I have a long history with Mr Kenyatta. I drummed up support for him to be nominated in Kanu back then. I may differ with him on some issues, but we remain friends. I can, therefore, not rate a friend. Perhaps if I was to rate the Jubilee administration, that would be different.
So what can you say of the Jubilee government?
I can give Jubilee administration 45 per cent out of 100… They have done well on infrastructure. Even though the standard gauge railway is a good idea, the cost involved is another thing. On the school laptops, they dismally performed.
The push to amalgamate parties is not right.We cannot roll back the gains on multipartism. The disagreement between the President and his deputy is not good for government.
What is your take on increased borrowing by the government?
The debt situation is not right as it runs contrary to the principle of shared resources as we are loading loans on the future generations, thus they will not be able to do much.
There are criticisms that the Council of Governors you once led is today an appendage of the Executive. How can the two levels of government keep a healthy relationship?
The republic is one. But under Article 6 of the constitution, the two levels of governments are distinct, shall conduct their affairs through consultation and cooperation. I still believe there are 48 governments in Kenya.
The Jubilee government has transferred functions and retained resources. That is where we had differences.
The CoG has become timid. They started intimidating us even with the leased medical services equipment. I stood out as the only governor who did not sign it. Do not make governors to be county commissioners. They must remain leaders…Devolution still has room to grow, the two levels of government must co-exist.
There has been push to revert management of the health care to the national government. Do you subscribe to that school of thought?
No. Health care has greatly improved under counties as compared to when it was under the national government. It was in total shambles before devolution, but now even the worst performing counties are way ahead.
In fact the problem counties face is interference by the national government.
Training, policy and standards remain national government functions, but the operation is under counties.
In 2014, Governor Ali Roba reported to the Council of Governors that the first ever caesarean section operation had been successful. We chose to cry instead of celebrating as since independence, mothers and unborn babies had been dying for lack of caesarean deliveries. In my view, health care is best managed by county governments.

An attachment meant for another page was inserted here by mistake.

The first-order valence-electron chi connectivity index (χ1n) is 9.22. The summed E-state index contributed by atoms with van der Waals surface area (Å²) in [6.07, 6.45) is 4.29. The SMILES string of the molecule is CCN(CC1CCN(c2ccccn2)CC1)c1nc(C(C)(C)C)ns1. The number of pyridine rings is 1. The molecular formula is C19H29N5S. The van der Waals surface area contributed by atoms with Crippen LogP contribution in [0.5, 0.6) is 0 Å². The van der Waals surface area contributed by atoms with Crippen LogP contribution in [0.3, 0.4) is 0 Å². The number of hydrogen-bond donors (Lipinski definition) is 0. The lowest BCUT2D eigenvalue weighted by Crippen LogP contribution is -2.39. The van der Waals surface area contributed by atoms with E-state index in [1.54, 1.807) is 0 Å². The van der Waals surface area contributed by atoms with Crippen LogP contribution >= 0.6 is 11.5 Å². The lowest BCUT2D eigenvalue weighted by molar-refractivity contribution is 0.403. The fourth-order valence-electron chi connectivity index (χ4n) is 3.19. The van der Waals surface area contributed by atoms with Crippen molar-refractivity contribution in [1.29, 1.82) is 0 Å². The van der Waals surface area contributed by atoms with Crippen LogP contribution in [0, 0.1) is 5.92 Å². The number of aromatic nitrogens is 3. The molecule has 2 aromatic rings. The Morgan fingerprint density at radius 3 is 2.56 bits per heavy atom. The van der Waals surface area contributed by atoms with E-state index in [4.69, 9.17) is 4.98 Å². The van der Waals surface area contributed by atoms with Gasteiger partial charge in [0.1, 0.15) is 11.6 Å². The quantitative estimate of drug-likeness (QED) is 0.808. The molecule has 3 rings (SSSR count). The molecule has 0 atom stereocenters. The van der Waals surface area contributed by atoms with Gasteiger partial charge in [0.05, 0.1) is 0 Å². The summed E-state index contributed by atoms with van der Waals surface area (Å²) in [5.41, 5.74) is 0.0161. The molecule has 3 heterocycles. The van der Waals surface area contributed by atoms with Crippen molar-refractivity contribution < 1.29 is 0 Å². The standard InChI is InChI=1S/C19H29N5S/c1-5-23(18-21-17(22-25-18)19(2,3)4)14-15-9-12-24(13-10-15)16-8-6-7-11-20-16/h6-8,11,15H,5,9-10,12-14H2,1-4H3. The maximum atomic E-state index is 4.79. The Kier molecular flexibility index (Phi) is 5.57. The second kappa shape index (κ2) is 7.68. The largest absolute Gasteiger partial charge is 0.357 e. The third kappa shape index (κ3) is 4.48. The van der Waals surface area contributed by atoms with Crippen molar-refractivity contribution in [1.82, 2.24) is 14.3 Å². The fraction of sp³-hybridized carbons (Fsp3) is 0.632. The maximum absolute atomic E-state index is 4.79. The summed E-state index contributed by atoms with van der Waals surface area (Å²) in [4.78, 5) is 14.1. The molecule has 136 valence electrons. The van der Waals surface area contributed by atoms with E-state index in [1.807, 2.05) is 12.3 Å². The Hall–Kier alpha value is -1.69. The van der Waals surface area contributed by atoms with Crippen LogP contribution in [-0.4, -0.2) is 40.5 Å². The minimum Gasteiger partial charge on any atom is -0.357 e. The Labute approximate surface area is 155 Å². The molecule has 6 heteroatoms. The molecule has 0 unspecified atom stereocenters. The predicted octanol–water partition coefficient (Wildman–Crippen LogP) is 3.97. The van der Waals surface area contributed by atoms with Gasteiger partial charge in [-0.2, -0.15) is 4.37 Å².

But when you were injured you chose to fly to South Africa for treatment in a clear lack of confidence in the local health system that was under the management of county governments...
That is an insult to me. I was hit by a teargas canister causing internal bone breakages. I was bleeding from the nose and local doctors said they could not quite understand it and I had to seek specialised treatment.
An x-ray taken at Nairobi Hospital showed I had multiple nasal bone breakage. Four professors who reviewed the case said I was lucky to be alive and walking. They said there must be immediate surgery to be conducted under seven days.
It was their position that the face would terribly be disfigured if I don’t seek specialised treatment and the eye was to be removed. They said a tear bag was just below the injured side and an operation locally may interfere with it leading to the drying of the eye.
They gave us an option of travelling to the United States, India or South Africa. But they ruled out the US due to the fact that I had to use a pressurised plane which was not safe.
South Africa was picked as the best option, but they insisted I had to be accompanied by a surgeon. One of the doctors with a diplomatic passport volunteered to accompany us. The surgery was conducted within six hours of landing in South Africa.
The operation was to last for two hours, but on resuscitation, I could not breathe. They reviewed the process and realised that there was a blood clot, and that was removed and the issue sorted.
Unfortunately, people claimed I went to South Africa to have a cellotape removed from my face. I have not quiet fully recovered from the injury.
Tomorrow in the Sunday Nation; How we will relate with Ruto moving forward and the Day Moi left me at airport tarmac after we differed.